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Poker Pro Rainer Kempe: Not Much ‘Room To Be An Entertainer’ On High Roller Circuit

German Poker Pro Talks About His Start In Poker, Bragging Rights, and Managing Expectations

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Rainer Kempe parlayed a 2015 World Series of Poker final table-finish and a deep run in the EPT Barcelona main event into a quick entrance on the high roller circuit. He won almost immediately, taking down the €25,000 buy-in EPT Prague high roller in December of that year.

After another big score at Aria in the spring, Kempe returned to Las Vegas that summer for the $300,000 buy-in Super High Roller Bowl. Kempe topped a stacked field of 49 players, including a final table with the likes of Bryn Kenney, Phil Hellmuth, Erik Seidel, and fellow German poker prodigy Fedor Holz. He picked up $5 million for the win.

Kempe continued to rack up scores on the high roller circuit throughout 2016 and 2017, highlighted by a final-table run in the $111,111 buy-in One Drop event at the WSOP, and a win at the $25,000 Five Diamond World Poker Classic.

In 2018, he stepped things up with a couple big cashes in Macau, followed by a third-place showing in the Super High Roller Bowl China for $2,039,357. He wrapped up his spring with a runner-up performance at the MILLIONS Grand Final Barcelona, before picking up seven high roller cashes that summer, along with two wins.

Kempe’s 2019 campaign is already off to a fantastic start. He opened the year in the Bahamas with a fourth-place finish in the PokerStars Caribbean Adventure $25,000 high roller for $177,380, and then won the $50,000 high roller the very next day for $908,100. He closed the series by winning the $10,000 bounty turbo event for another $117,280. His next stop was Melbourne for the Aussie Millions, where he scored another victory, this time in the AUD$25,000 high roller for $595,055. He also took fourth in the AUD$100,000 high roller for $325,987.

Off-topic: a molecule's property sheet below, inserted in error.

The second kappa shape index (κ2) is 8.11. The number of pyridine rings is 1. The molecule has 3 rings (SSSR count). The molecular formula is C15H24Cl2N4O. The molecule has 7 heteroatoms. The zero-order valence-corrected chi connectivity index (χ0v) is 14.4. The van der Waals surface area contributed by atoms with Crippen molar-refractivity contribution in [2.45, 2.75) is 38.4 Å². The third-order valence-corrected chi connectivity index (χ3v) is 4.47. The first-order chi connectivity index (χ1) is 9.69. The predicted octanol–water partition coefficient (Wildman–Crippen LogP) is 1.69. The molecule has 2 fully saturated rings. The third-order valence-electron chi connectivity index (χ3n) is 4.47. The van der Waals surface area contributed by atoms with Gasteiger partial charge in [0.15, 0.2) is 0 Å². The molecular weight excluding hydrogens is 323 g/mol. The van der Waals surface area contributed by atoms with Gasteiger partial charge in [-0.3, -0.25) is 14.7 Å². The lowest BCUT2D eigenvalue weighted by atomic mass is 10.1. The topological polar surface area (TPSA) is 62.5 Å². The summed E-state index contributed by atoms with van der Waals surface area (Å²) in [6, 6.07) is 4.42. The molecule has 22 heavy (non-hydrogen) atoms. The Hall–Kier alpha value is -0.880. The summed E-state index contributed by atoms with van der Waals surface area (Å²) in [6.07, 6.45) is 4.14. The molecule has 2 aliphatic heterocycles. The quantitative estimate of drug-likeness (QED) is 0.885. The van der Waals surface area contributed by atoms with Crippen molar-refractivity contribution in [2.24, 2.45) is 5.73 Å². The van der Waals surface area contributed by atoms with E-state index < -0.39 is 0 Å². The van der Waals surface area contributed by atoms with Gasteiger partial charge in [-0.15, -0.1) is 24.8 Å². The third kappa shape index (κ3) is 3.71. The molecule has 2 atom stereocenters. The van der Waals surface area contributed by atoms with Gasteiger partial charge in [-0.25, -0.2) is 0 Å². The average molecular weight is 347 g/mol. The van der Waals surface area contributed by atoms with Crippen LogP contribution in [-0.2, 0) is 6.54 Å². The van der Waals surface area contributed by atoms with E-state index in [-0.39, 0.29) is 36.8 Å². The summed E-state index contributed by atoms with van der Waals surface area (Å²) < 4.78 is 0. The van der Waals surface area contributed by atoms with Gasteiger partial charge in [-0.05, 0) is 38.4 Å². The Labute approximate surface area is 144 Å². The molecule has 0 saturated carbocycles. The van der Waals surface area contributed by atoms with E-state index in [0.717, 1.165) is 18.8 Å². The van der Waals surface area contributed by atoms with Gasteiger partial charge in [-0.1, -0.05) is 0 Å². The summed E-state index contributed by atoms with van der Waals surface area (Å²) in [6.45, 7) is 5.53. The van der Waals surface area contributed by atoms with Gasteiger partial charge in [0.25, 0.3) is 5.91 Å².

Most recently, Kempe earned an L.A. Poker Classic trophy for taking down the $25,000 high roller at Commerce Casino, banking $270,905. He currently sits in fourth place in the Card Player Player of the Year race. In total, Kempe has earned $19.7 million in less than five years on the tournament circuit, which is good enough for no. 2 on Germany’s all-time money list and no. 22 overall.

Card Player was able to catch up with Kempe between tournament stops to talk about his start in poker, his SHRB win, bragging rights with Fedor, and managing expectations on the high roller circuit.

JR: Can you talk about what you were interested in before you found poker? What about your siblings?

RK: I grew up pretty committed to competitive soccer. I also have a background in gaming, which I found to be a good combination when I was getting into poker. Because of that, I think I have a tendency to do well with the decision-making aspects of poker, rather than playing for the results. My sisters opted to go for more traditional careers as doctors.

JR: When did poker make its way into the picture? Do you remember anything from those early games?

RK: I was actually introduced to poker during the final year of high school. I only played occasionally, just small €1 buy-in types of games with my friends. Honestly, I didn’t get hooked, and ended up not playing for a while.

Kempe at the World Series of PokerSome time went by, and I started playing the freerolls online. Later, I somehow stumbled my way into a group of players that were blessed with crazy productive and motivated poker minds.

I remember during that time that I ran into Shane Sigsbee during a family vacation. He had a stable, and agreed to screen my skill, which lasted all of about one hour. Let’s just say he was not at all impressed by my play back then, so that didn’t end up working out.

JR: I read that you transferred from a university in Germany to a school in England, and started taking poker more seriously during this time. What renewed your interest in the game, and how did you progress as a player?

RK: As I hinted at earlier, I just surrounded myself with a great group of people, Team GatsbyKempinho. This included guys like Fedor Holz, Koray Aldemir, BenCB, and Steffen Sontheimer just to name a few.